SARSEF 2020 Winners
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Registration and Your Class Participation
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How Your Class Can Participate
Below are a few basics to talk to your school administrator about as you decide how your school can be involved. We will be publicizing all schools that are represented at SARSEF (March 11-14, 2020) in a full-page ad in the Arizona Daily Star!
Types of Projects
As you decide how your class will participate, you need to know that there are the three types of research projects that your class can do and enter. (You may also combine these.)
- Individual: Each student works on his or her own idea and does individual research and project boards.
- Team: Teams of two or three students decide on the same topic and work together to research and present. (Each student is involved in all phases, versus divide and conquer.)
- Group or class project: Four or more students, or an entire class, agrees on one topic and work on it together. Each member of the group or class should be part of the entire process, and keep their own lab book/journal with notes about the process and data. Group/class projects will be judged separately from individual and team projects at the SARSEF Science and Engineering Fair. Please note, group/class projects will not be eligible for Broadcom MASTERS, the International Science and Engineering Fair, and other prizes and scholarships.
Level of Participation
The Ideal – Full Scale Science Research Class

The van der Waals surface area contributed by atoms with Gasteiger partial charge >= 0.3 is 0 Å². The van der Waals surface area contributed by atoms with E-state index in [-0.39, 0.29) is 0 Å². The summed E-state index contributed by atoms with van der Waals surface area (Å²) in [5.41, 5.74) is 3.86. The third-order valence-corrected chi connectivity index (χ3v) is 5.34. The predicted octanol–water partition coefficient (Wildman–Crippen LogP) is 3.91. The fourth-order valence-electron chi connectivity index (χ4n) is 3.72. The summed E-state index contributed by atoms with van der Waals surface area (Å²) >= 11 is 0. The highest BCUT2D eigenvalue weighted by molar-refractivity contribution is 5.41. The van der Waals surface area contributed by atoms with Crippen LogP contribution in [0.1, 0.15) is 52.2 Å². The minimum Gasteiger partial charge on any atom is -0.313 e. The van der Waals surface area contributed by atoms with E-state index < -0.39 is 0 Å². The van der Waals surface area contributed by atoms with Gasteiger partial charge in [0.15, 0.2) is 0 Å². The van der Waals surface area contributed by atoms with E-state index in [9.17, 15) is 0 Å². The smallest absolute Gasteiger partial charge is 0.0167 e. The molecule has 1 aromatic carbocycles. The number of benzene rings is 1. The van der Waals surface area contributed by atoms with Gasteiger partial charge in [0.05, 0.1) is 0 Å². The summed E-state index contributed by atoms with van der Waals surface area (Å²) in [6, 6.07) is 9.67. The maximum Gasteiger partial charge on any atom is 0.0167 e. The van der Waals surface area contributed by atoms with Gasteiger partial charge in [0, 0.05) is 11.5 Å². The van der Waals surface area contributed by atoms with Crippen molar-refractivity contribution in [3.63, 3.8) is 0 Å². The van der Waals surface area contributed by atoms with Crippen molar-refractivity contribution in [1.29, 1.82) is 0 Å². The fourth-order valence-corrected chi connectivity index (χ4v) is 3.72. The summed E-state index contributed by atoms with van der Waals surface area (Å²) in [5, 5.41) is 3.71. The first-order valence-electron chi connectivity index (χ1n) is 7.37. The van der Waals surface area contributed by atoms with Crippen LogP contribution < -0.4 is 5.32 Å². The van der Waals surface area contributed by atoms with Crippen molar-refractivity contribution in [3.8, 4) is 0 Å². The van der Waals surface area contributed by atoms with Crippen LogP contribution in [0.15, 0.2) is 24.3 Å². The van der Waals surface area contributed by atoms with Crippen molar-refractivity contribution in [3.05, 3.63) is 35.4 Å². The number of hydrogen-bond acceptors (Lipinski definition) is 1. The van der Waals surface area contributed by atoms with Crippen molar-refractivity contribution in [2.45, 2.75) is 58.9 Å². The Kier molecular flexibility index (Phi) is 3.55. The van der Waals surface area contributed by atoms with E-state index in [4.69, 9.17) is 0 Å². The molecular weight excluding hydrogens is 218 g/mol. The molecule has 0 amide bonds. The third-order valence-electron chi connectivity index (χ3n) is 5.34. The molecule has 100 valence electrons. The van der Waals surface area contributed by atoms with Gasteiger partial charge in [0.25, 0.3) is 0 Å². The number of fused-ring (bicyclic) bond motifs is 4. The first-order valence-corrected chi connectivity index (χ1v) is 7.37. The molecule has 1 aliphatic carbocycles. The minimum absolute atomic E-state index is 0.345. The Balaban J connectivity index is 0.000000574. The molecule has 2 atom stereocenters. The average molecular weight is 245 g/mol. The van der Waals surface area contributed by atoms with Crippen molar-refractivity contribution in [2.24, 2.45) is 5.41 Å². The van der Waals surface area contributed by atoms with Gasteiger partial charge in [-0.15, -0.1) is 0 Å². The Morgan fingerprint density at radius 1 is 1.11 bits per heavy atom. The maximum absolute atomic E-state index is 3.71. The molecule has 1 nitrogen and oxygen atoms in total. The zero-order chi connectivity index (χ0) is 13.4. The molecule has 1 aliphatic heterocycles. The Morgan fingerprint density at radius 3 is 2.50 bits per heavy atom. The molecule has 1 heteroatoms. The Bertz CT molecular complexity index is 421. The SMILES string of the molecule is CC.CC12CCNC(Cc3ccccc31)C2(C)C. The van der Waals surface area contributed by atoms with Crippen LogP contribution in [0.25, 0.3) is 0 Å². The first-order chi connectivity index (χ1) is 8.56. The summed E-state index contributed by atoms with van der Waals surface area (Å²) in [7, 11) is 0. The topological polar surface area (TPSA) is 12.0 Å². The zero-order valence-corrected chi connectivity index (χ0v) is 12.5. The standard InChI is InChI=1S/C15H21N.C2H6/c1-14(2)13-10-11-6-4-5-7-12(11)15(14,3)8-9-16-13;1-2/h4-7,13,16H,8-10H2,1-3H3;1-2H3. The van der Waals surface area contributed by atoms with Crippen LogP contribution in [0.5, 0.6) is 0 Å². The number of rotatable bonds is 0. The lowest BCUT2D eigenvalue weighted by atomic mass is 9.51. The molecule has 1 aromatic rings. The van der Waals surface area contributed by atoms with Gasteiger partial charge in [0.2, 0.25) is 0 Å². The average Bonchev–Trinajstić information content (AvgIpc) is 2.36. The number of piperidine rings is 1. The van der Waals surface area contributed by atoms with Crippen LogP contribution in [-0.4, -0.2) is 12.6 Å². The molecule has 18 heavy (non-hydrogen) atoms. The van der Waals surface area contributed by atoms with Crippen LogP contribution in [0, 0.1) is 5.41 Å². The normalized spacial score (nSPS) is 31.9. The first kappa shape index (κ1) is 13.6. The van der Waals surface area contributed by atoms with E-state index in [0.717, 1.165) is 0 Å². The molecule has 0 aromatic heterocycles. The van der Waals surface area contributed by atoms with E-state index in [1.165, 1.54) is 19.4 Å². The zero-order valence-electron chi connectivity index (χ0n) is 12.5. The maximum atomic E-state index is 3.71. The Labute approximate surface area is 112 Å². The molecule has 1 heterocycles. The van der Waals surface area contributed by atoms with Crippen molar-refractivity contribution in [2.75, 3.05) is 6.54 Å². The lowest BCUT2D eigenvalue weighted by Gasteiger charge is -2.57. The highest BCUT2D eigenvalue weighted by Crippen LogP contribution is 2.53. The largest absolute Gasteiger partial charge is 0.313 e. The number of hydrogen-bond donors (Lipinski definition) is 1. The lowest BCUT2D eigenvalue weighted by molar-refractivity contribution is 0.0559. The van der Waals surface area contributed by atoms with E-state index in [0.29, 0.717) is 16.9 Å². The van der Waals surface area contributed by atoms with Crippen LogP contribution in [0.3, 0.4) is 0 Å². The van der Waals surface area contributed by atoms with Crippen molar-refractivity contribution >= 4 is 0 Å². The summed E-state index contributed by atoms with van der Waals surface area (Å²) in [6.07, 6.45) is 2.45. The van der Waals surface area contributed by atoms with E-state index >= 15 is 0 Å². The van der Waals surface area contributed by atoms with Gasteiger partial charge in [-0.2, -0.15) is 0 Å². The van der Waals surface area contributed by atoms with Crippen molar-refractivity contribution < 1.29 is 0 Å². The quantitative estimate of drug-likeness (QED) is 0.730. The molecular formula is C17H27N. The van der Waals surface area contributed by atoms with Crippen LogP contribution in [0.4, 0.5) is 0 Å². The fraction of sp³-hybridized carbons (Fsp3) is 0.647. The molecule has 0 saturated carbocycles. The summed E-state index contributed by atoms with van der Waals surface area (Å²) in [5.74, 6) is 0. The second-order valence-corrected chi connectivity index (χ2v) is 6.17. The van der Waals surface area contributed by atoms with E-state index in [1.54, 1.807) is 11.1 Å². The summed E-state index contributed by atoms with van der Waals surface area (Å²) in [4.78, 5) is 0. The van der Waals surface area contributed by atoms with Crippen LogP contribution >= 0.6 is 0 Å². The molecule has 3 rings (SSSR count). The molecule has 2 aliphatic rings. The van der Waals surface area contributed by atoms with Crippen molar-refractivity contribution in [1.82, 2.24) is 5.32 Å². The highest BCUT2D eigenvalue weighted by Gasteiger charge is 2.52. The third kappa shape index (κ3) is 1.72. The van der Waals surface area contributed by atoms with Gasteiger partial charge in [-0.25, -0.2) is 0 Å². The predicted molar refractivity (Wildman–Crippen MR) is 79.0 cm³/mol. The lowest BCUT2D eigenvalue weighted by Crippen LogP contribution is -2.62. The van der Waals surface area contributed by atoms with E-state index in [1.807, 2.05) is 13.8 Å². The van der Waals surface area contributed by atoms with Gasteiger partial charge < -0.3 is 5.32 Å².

Do you believe that students need more practice as problem-solvers? Do they need to improve their ability to think critically and creatively? Then take the challenge to become a full-scale science research class! Ask every student to enter a research project this year. We will help you get started. Although only the top projects will go on to represent your school, every child will have experienced what it is like to test an idea, control variables, follow a process, record data and form a conclusion following an idea of their choice from beginning to end.
Best of Class
Since according to our national and Arizona State Standards, all teachers are required to teach the Scientific Method, a school principal may want to ask every teacher to complete the process with the minimum of one class project per teacher. Ideally, some teachers will also encourage individual, team or small group projects. Teachers can leave the topic choice to the students (preferred), or they may use what is being taught in the curriculum to narrow the topic. By the middle of February, every teacher should have at least one project that represents the best of his or her class to put up for display. This might be an individual or team project, or a class project. The Top 10 projects for the school are selected by judges to move on to SARSEF competition.
Pilot Year – Student Leaders Only, and/or with Curriculum-Guided Choice
Ask one or two of your top students to participate this first year. They will use the Scientific Method and decide whether to choose topics, or limit the choice to a science unit that is already required by the curriculum. This project will go on to represent your school at SARSEF.
Form a Science Club